Scenic USA - North Carolina

Wright Brothers Memorial

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Wright Brothers Memorial - Kill Devil Hill, North Carolina

Photos by Ben Prepelka
Scenic USA Artist Website

     Although Sir George Cayley, father of aerodynamics, designed a glider in 1804, it would be nearly another 100 years before the Wright Brothers could build the first powered airplane.
     Encouraged by Octave Chanute, the Wright Brothers would follow the Frenchmanís biplane glider design. Wishing their plane to be fully controlled by the pilot, the Wrights developed the idea of controlled wing warping, an early forerunner of the moveable flap eventually called the aileron. After early testing in 1900, the Wrights increased the gliders wing span and increased the wing camber. Even though the new glider flew for 335 feet, the Wrights discovered control was unpredictable. Instead of giving up, the Wrights returned to the drawing board and further tested new designs in a wind tunnel.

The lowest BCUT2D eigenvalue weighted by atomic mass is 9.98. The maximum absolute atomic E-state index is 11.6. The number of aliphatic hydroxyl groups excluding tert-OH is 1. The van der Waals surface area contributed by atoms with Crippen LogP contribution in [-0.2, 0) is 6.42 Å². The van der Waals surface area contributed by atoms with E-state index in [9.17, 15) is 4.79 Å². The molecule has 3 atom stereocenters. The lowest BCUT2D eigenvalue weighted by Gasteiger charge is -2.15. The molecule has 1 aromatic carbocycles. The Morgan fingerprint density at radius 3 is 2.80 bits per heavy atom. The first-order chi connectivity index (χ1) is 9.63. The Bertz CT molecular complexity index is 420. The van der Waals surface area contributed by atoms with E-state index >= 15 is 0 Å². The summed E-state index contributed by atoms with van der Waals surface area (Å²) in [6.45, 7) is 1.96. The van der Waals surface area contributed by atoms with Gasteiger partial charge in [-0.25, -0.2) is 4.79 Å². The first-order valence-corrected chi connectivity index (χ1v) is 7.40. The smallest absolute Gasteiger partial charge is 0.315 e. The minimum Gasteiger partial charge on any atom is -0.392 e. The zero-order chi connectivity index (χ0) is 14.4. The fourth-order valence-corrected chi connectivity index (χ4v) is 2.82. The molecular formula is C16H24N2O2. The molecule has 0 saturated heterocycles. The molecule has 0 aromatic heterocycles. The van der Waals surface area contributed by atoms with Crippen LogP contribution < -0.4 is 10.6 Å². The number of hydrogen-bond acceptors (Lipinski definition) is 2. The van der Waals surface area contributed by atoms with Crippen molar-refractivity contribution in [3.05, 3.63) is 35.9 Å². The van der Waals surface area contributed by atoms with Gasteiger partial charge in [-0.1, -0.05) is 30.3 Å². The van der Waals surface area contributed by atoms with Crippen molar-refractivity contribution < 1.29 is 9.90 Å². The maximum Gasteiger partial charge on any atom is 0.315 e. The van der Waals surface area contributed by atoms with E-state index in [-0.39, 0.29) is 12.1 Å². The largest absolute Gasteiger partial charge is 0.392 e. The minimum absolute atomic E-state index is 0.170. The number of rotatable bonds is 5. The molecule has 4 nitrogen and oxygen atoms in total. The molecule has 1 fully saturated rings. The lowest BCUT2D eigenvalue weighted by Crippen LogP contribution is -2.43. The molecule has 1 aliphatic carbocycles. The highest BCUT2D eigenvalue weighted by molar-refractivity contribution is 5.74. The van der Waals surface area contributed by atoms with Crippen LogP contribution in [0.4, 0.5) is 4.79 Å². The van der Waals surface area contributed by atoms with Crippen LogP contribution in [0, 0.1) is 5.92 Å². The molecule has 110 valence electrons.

The 1902 glider saw an increase in wingspan, plus newly designed vertical tails to increase control. Movable tails further helped with stability; and when Wilbur linked the tail movements with the wing warping mechanism they realized success. After 600 more flights that year the Wrights were convinced they were on their way to the first working airplane. In 1903 the Wrights designed a light gasoline engine to power two pusher-style propellers. Wright Brothers National Memorial Ready on December 14, 1903, Wilbur won the coin toss and attempted the first powered flight. Eager to fly, Wilbur over-steered and the plane stalled, quickly diving into the sand. After repairs, it was Orville's turn to fly the aircraft. Against a 27 mile headwind, Orville headed down the dunes for the first flight of 120 feet. Later in the day after mastering the controls, Wilbur's final flight lasted almost a minute and covered 852 feet. A strong gust of wind wrecked the airplane and ended their season of flying.
     Here at at the Wright Brothers National Memorial, on Kill Devil Hill, a 60 foot monument honors Wilbur and Orville Wright and marks the site of hundreds of glider flights. Other stone markers label the first flight paths and landings accomplished on December 17, 1903. The life-sized Wright flyer was sculpted by Stephen H. Smith commemorating this historic aircraft. Made from 10,000 pounds of stainless steel, the sculpture is a full scale representation of the 1903 aircraft.


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